University of Michigan engineering senior Kabir Rastogi wanted more than just an education. He also wanted to make a difference. That’s what led him to BLUElab, an all-student collegiate organization that prides itself on co-designing sustainable technologies and implementing them in communities across the world. Whirlpool Corporation has supported the organization with funding and guidance for several years.
Currently, BLUElab has 10 project teams with a total roster of approximately 300 students. Rastogi has been with BLUElab since his sophomore year of college, the same year he was named a project manager.
“As the project lead, I took a team to India to implement some of our technologies. Then, during my senior year, I was elected as the vice president for all of BLUElab, specifically working on internal affairs. I would go to teams and consult for them and tell them what I think they’re doing well and what they could improve upon, to make sure that they achieve the goals that they set out for themselves.”
Those goals included three different projects Whirlpool helped to fund. The first is a project in India that dealt with making water transport easier. Women in rural India typically carry pots for water on top of their heads weighing up to 30 pounds for several kilometers to the nearest water source and back. This became problematic for these women.
“They really stressed a lot of back pain and shoulder issues as well as not getting a sufficient amount of water when they go collect, because they have to do it multiple times,” explained Rastogi. “The project was able to design a cart to mitigate these issues that looks similar to a wheelbarrow. Using Whirlpool’s funds, we were able to build a prototype and implement it in a community.”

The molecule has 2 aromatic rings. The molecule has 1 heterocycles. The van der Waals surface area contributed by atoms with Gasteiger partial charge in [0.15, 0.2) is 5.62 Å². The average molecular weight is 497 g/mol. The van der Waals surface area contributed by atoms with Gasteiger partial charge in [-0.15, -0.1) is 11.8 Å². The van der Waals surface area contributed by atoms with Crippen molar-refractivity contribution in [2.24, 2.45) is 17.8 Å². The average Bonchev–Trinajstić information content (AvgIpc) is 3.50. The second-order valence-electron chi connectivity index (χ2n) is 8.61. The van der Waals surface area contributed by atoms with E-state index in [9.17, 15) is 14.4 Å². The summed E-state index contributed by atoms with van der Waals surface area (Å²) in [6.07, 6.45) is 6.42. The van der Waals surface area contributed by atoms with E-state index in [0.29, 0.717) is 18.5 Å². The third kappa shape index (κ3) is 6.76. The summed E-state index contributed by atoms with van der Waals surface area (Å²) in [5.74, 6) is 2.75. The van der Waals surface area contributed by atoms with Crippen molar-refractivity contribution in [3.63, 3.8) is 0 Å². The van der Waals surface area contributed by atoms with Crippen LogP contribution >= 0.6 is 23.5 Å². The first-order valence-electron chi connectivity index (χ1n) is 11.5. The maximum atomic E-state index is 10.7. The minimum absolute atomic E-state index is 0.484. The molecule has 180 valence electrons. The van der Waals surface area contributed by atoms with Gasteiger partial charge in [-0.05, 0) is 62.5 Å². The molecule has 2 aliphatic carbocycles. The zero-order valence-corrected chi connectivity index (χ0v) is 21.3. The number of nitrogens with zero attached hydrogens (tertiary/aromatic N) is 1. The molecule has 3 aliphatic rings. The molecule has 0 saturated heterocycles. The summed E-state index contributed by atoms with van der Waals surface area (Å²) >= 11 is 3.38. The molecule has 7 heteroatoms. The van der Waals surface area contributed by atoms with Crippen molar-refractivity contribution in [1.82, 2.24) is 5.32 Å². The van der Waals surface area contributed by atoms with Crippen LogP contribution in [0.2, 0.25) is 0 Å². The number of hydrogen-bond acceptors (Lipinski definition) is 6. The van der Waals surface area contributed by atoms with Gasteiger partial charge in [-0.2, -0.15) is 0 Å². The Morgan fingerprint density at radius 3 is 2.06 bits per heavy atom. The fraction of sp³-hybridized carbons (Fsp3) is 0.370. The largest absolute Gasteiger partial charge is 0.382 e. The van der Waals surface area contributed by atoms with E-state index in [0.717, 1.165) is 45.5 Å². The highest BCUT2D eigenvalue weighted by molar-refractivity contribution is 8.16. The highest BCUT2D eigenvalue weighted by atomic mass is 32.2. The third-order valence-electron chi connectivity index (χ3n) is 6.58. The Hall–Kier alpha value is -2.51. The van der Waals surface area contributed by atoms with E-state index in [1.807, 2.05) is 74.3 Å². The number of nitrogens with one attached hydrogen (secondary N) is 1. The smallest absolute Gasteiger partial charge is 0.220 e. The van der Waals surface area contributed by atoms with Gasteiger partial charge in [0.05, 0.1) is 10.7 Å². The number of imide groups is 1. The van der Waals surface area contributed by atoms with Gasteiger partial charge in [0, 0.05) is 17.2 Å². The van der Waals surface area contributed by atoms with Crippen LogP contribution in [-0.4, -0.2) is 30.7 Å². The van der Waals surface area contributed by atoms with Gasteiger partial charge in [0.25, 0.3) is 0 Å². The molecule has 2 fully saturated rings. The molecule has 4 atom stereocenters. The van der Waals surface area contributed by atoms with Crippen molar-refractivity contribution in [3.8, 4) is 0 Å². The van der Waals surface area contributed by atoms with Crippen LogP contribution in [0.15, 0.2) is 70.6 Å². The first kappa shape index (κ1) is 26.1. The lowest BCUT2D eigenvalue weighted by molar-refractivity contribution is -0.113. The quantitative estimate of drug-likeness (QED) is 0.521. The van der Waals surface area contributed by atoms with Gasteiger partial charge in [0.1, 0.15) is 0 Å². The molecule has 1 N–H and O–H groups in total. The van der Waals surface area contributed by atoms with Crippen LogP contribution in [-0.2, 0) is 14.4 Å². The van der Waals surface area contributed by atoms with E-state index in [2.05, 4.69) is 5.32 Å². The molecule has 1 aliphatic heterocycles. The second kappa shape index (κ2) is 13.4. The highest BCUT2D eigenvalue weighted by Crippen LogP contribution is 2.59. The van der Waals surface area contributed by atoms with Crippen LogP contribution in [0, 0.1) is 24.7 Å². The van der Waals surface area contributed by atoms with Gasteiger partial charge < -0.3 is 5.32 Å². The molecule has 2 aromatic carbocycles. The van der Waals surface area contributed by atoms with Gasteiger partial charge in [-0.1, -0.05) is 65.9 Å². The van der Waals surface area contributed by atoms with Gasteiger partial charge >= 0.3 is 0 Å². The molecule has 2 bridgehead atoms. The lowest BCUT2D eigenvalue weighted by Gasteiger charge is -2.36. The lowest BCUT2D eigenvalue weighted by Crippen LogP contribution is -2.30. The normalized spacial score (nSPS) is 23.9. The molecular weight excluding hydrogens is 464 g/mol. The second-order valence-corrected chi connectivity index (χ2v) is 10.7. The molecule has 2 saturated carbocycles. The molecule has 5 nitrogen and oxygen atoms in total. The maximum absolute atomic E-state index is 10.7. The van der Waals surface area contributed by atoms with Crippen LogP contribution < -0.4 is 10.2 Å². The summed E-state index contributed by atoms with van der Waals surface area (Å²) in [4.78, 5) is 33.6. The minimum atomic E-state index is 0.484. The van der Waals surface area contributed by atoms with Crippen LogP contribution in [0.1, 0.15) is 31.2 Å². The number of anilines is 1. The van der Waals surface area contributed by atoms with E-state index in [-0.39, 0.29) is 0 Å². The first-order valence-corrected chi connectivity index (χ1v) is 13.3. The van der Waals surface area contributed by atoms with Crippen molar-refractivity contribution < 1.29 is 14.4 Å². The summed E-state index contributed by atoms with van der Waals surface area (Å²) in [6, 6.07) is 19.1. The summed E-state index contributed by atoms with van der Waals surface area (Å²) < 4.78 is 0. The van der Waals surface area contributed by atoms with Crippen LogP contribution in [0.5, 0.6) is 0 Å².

Another team that Whirlpool helped was BLUElab Thailand, which partnered with Chiang Mai University in that country to help the Mae Chan community in Northern Thailand. “What they’re doing is working on flood mitigation, so they’re designing prototypes to help deal with the rainy season,” said Rastogi. “They have a sewer system that’s supposed to take care of all this rain and basically route it into the river, but when the river water is too high, there’s a lot of flooding.”
To help alleviate these issues, the collaborative team made up of Thai and U of M students created prototypes such as a more effective catch basin, a rig that helps dig sediment out of drain pipes, and a “sewer rocket head,” a high pressure missile-shaped water projectile designed to move through pipes and wash away sediment that is partially blocking them.
The third project that used Whirlpool Corp. funding was the “Woven Wind” project. This is an organization that partners with schools like Ann Arbor Open to teach young children about sustainability in a hands-on way. “They created a kind of lego table with a mini city where kids can build houses and then electrically power those houses with a wind turbine that they hand crank,” explained Rastogi.
As his college career winds to a close, Rastogi will soon join the Whirlpool Corporation team in the Manufacturing Leadership Development Program in Tennessee. He previously worked as an intern at the Ottawa, Ohio plant his junior year. Part of what drew him to Whirlpool was the company’s focus on sustainability.
“Sustainability is one of the core values of my life and also of BLUElab,” he said. “We preach sustainability, community service, leadership, education and collaboration as our five values. What was really important to me was to work for a company that embraced sustainability in the same way.”
Despite the fact the he is finishing college and moving on to an exciting new career, the transition from school to work life is somewhat bittersweet for Rastogi, as he will miss his work at BLUElab.
“I wanted to improve the quality of life for individuals in these rural communities. What’s been amazing is seeing the happiness from the families and the wonder and excitement of implementing these technologies. The people became like a second family. They take you in and they try to understand you and teach you. Although that facet of my life is probably over and I might not be able to visit those communities again, I’m grateful for the experience.”